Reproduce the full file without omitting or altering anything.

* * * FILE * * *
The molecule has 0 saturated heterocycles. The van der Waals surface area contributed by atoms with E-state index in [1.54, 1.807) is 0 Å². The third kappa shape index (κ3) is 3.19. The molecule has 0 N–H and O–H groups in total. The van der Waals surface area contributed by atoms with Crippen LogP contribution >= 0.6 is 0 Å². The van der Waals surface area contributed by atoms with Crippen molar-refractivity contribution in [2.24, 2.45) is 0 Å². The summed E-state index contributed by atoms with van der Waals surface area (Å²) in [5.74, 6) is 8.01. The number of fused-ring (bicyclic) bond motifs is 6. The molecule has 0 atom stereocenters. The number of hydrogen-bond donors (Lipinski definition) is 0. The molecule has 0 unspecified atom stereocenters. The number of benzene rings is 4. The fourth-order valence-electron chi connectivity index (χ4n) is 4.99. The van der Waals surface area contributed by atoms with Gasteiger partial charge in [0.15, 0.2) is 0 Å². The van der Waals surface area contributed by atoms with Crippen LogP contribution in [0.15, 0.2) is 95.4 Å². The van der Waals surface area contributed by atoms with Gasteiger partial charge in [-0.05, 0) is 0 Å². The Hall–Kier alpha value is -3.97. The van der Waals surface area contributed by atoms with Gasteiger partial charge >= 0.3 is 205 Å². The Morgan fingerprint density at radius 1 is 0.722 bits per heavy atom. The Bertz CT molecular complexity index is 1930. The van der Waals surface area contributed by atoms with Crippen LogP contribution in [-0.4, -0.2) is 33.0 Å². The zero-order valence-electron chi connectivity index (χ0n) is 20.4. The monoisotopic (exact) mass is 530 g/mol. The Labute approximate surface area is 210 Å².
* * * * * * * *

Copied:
The molecule has 0 saturated heterocycles. The van der Waals surface area contributed by atoms with E-state index in [1.54, 1.807) is 0 Å². The third kappa shape index (κ3) is 3.19. The molecule has 0 N–H and O–H groups in total. The van der Waals surface area contributed by atoms with Crippen LogP contribution >= 0.6 is 0 Å². The van der Waals surface area contributed by atoms with Crippen molar-refractivity contribution in [2.24, 2.45) is 0 Å². The summed E-state index contributed by atoms with van der Waals surface area (Å²) in [5.74, 6) is 8.01. The number of fused-ring (bicyclic) bond motifs is 6. The molecule has 0 atom stereocenters. The number of hydrogen-bond donors (Lipinski definition) is 0. The molecule has 0 unspecified atom stereocenters. The number of benzene rings is 4. The fourth-order valence-electron chi connectivity index (χ4n) is 4.99. The van der Waals surface area contributed by atoms with Gasteiger partial charge in [0.15, 0.2) is 0 Å². The van der Waals surface area contributed by atoms with Crippen LogP contribution in [0.15, 0.2) is 95.4 Å². The van der Waals surface area contributed by atoms with Gasteiger partial charge in [-0.05, 0) is 0 Å². The Hall–Kier alpha value is -3.97. The van der Waals surface area contributed by atoms with Gasteiger partial charge >= 0.3 is 205 Å². The Morgan fingerprint density at radius 1 is 0.722 bits per heavy atom. The Bertz CT molecular complexity index is 1930. The van der Waals surface area contributed by atoms with Crippen LogP contribution in [-0.4, -0.2) is 33.0 Å². The zero-order valence-electron chi connectivity index (χ0n) is 20.4. The monoisotopic (exact) mass is 530 g/mol. The Labute approximate surface area is 210 Å².